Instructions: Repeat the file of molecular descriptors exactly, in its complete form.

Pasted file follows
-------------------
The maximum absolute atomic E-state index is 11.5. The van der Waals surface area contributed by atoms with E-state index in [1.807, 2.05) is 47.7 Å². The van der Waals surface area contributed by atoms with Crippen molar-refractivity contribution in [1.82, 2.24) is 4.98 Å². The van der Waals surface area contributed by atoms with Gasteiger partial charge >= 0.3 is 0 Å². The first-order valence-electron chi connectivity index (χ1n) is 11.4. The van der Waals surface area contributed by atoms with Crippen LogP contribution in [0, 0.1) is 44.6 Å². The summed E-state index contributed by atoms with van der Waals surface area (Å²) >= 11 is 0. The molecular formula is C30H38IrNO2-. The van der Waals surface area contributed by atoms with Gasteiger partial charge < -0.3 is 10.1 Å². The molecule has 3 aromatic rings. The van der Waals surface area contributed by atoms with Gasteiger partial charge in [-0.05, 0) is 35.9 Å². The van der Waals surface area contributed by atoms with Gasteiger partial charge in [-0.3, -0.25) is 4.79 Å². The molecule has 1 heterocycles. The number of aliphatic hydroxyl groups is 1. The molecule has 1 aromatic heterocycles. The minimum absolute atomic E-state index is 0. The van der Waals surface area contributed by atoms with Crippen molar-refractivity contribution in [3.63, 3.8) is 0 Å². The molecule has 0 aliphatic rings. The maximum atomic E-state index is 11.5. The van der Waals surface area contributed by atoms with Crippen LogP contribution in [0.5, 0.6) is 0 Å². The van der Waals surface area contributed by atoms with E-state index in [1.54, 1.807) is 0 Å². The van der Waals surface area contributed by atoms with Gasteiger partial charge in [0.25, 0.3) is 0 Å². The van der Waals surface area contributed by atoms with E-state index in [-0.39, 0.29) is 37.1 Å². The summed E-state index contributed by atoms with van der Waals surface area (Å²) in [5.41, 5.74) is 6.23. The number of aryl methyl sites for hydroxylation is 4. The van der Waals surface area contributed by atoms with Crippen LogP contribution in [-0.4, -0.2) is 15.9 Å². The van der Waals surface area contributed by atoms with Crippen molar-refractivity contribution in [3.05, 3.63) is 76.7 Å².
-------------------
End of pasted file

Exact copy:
The maximum absolute atomic E-state index is 11.5. The van der Waals surface area contributed by atoms with E-state index in [1.807, 2.05) is 47.7 Å². The van der Waals surface area contributed by atoms with Crippen molar-refractivity contribution in [1.82, 2.24) is 4.98 Å². The van der Waals surface area contributed by atoms with Gasteiger partial charge >= 0.3 is 0 Å². The first-order valence-electron chi connectivity index (χ1n) is 11.4. The van der Waals surface area contributed by atoms with Crippen LogP contribution in [0, 0.1) is 44.6 Å². The summed E-state index contributed by atoms with van der Waals surface area (Å²) >= 11 is 0. The molecular formula is C30H38IrNO2-. The van der Waals surface area contributed by atoms with Gasteiger partial charge < -0.3 is 10.1 Å². The molecule has 3 aromatic rings. The van der Waals surface area contributed by atoms with Gasteiger partial charge in [-0.05, 0) is 35.9 Å². The van der Waals surface area contributed by atoms with Gasteiger partial charge in [-0.3, -0.25) is 4.79 Å². The molecule has 1 heterocycles. The number of aliphatic hydroxyl groups is 1. The molecule has 1 aromatic heterocycles. The minimum absolute atomic E-state index is 0. The van der Waals surface area contributed by atoms with Crippen molar-refractivity contribution in [3.63, 3.8) is 0 Å². The molecule has 0 aliphatic rings. The maximum atomic E-state index is 11.5. The van der Waals surface area contributed by atoms with Crippen LogP contribution in [0.5, 0.6) is 0 Å². The van der Waals surface area contributed by atoms with E-state index in [1.54, 1.807) is 0 Å². The van der Waals surface area contributed by atoms with Gasteiger partial charge in [0.25, 0.3) is 0 Å². The van der Waals surface area contributed by atoms with E-state index in [-0.39, 0.29) is 37.1 Å². The summed E-state index contributed by atoms with van der Waals surface area (Å²) in [5.41, 5.74) is 6.23. The number of aryl methyl sites for hydroxylation is 4. The van der Waals surface area contributed by atoms with Crippen LogP contribution in [-0.4, -0.2) is 15.9 Å². The van der Waals surface area contributed by atoms with Crippen molar-refractivity contribution in [3.05, 3.63) is 76.7 Å².